Oh hey! Hey. I just saw the play. Oh! I didn't know you were there! What did you think? and I think I had the boorish gall to say The play was great, letting a little venom drip in my emphasis. I glanced right off her; she was in her moment though and off to celebrate the good life, and I was headed for a Double with Cheese and a walk in the dark back to my girlfriend's apartment. I mentioned it was cool that Vaclav Havel had just been elected president of Czechoslovakia and she looked stunned. "Really? Like just recently?" "Um yeah, like in the past week. Nobody mentioned it?" "No we've been so immersed in rehearsals! Wow, that is so cool."
Really? These people were so self-absorbed that they were completely unaware that the man whose words they were living for weeks at a stretch was making headlines? Even I knew that. Artaud was barking from his grave, waving in the air the one shoe he was found clutching when he died, telling me I followed the right horse that summer. My hatred of theater people has persisted ever since. The Czech's shouted "We have clean hands!" at the police in the streets of Prague in 1989, holding flowers against their vanquishers' guns and while my liberation was infinitely less significant and far easier won, I left here with a terse hug and congrats and marched triumphant to the hamburger awaiting me at the hall of heroes next door.
More info on The Plastic People of the universe at the ever perfect Perfect Sound Forever, and at their official web page.
Thursday, January 10, 2008
When I first heard “How Soon is Now?” in 1986, I caught maybe my first glimpse of Art’s ability to capture the way adolescence’s torrent absconds with your life. My hormonal years were in off-track suburban
As I sat in his mom’s
It’s like when Persephone, the teenage wastrel daughter of the Greek harvest goddess Demeter, was one day screwing around collecting wildflowers, when in a rumble and eruption of earth, Hades, the king of the hell bearing his name, stormed out of the ground and stole her away as his bride. She’s the classic ultimate teenage casualty. She is an innocent question waiting for a horrible answer. We however, were carefully listening for a knock from that door beneath us. Morrissey, who is often mislabeled the great rock poet of sweaty awkward teen love, offers some rather sophomoric lines in “How Soon Is Now”, but lines that have all the exposed heart of a tear-soaked diary page or a sticky Hustler shoved under the mattress.
I am the son and the heir
Of a shyness that is criminally vulgar
The gods charged in guns ablaze to rescue Persephone but it was revealed that she ate a few pomegranate seeds found in the underworld and these were things she could never give back. The gods ruled that she must remain his bride for a season per year, and during that time is when winter blankets the earth with death, since as any teenager with a soiled reputation can testify, once you participate in wickedness, you can never go back. I’m sure Persephone thought “Hey! I don’t even like pomegranate seeds” but it was too late. The white canvas of her purity was forever smudged, and the surge for her protection subsided like the pressure behind a dam when the plug is pulled. We wanted to bear that smudge is the worst possible way.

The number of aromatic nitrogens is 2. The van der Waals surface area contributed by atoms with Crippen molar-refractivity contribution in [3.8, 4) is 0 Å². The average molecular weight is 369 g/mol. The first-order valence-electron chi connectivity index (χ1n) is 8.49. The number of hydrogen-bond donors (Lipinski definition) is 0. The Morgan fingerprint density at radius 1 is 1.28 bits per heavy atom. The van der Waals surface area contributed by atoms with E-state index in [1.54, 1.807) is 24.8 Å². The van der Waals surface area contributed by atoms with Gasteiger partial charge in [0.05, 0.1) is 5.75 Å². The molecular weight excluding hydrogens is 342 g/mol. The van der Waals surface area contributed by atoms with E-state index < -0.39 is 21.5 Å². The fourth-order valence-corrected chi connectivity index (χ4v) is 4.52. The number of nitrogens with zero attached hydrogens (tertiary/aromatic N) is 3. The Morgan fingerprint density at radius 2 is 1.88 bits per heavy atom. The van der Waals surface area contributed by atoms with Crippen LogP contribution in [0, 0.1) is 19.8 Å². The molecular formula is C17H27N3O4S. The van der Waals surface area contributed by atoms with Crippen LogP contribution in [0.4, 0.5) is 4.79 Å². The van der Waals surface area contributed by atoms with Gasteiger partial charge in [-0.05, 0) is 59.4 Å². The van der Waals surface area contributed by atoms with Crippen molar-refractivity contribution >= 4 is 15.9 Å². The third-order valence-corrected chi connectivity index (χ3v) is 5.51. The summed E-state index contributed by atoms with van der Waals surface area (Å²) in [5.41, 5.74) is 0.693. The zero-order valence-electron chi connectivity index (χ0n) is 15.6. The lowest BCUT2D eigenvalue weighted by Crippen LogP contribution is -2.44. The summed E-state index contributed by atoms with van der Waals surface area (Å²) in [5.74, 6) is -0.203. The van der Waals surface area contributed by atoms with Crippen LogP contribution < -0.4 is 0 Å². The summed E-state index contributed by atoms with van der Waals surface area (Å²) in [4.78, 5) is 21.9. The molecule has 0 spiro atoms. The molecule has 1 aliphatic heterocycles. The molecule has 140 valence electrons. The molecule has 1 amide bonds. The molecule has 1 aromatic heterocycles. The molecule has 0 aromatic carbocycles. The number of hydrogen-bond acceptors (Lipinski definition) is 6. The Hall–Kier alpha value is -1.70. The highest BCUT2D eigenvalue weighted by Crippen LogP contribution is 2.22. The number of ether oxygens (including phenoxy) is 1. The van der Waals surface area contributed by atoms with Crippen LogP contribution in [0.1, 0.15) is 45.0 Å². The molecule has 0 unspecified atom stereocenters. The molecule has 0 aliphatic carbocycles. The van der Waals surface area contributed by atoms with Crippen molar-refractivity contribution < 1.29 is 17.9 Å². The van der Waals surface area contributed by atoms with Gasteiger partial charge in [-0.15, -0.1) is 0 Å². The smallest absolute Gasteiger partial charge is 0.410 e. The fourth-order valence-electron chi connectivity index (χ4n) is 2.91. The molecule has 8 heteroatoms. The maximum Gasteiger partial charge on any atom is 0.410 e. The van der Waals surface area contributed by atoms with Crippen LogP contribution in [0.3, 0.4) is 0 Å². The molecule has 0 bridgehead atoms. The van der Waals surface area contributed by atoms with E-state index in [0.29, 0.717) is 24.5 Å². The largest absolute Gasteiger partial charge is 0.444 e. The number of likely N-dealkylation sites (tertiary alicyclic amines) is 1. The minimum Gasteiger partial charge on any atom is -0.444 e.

I am the son and heir
Of nothing in particular
At that Methodist youth group, we were predominately awkward virgins, stumbling around the gym looking for a dark corner, both logistically and metaphorically, and secretly glad the place was well lit enough for there to not be one. We weren’t quite cool enough for drugs. We weren’t cool enough for anything. This lousy Methodist church group was about it. That ROAR though, it triggered something in us, something we had to leave the path and seek from the dark.
You shut your mouth
How can you say
I go about things the wrong way?
We had abandoned the Methodists and their tepid teen talks and lock-in’s for paths of exploration. Back among the warehouses and oilfield detritus in the faded industrial part of town (its industrial bleakness was about as
I am human and I need to be loved
Just like everyone else does
We were still trying on our new manhood, our wet wings not yet able to get us off the ground and surely not able to save us after such a fall. I wasn’t a particularly dramatic, death-seeking type, but I knew right then I wanted to throw myself in there. It was the allure of the abyss, the desire to have your last scream stream out like a banner behind you, like the tail of a comet on its way back out into space, like the wailing roar from Johnny Marr’s guitar. It would be a totally fucking Smiths way to go out, one that would be whispered in dull lisps in suburban bedrooms for generations, under James Dean posters stolen from the mall. Maybe they’d play “How Soon Is Now?” at the prom in tribute. While I was up on that catwalk, rolling a hypothetical teen suicide plot around on my tongue to see how it tasted, a voice from across the deserted street shocked me awake. “Hey! Y’all come on in here!”
There is a club if you’d like to go
You could meet somebody who really loves you